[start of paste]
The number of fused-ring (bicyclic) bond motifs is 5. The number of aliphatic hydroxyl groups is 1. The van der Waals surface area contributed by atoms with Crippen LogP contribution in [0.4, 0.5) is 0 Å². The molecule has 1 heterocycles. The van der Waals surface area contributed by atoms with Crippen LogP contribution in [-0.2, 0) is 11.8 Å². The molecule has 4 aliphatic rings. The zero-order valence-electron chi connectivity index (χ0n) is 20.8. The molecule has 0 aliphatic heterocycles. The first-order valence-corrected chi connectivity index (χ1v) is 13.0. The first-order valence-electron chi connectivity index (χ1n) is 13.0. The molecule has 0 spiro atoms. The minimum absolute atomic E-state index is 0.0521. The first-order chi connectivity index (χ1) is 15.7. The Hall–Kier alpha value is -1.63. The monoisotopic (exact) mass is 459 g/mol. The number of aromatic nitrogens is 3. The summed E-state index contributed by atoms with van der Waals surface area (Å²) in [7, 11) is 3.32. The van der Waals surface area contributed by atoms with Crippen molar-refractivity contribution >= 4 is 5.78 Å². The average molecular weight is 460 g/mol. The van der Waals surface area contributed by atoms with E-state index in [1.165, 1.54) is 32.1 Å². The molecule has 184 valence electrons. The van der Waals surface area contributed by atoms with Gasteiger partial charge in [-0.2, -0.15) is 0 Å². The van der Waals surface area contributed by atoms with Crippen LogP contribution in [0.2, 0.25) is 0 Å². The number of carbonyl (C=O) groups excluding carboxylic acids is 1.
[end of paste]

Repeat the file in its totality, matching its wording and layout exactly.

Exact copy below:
The number of fused-ring (bicyclic) bond motifs is 5. The number of aliphatic hydroxyl groups is 1. The van der Waals surface area contributed by atoms with Crippen LogP contribution in [0.4, 0.5) is 0 Å². The molecule has 1 heterocycles. The van der Waals surface area contributed by atoms with Crippen LogP contribution in [-0.2, 0) is 11.8 Å². The molecule has 4 aliphatic rings. The zero-order valence-electron chi connectivity index (χ0n) is 20.8. The molecule has 0 aliphatic heterocycles. The first-order valence-corrected chi connectivity index (χ1v) is 13.0. The first-order valence-electron chi connectivity index (χ1n) is 13.0. The molecule has 0 spiro atoms. The minimum absolute atomic E-state index is 0.0521. The first-order chi connectivity index (χ1) is 15.7. The Hall–Kier alpha value is -1.63. The monoisotopic (exact) mass is 459 g/mol. The number of aromatic nitrogens is 3. The summed E-state index contributed by atoms with van der Waals surface area (Å²) in [7, 11) is 3.32. The van der Waals surface area contributed by atoms with Crippen molar-refractivity contribution >= 4 is 5.78 Å². The average molecular weight is 460 g/mol. The van der Waals surface area contributed by atoms with E-state index in [1.165, 1.54) is 32.1 Å². The molecule has 184 valence electrons. The van der Waals surface area contributed by atoms with Gasteiger partial charge in [-0.2, -0.15) is 0 Å². The van der Waals surface area contributed by atoms with Crippen LogP contribution in [0.2, 0.25) is 0 Å². The number of carbonyl (C=O) groups excluding carboxylic acids is 1.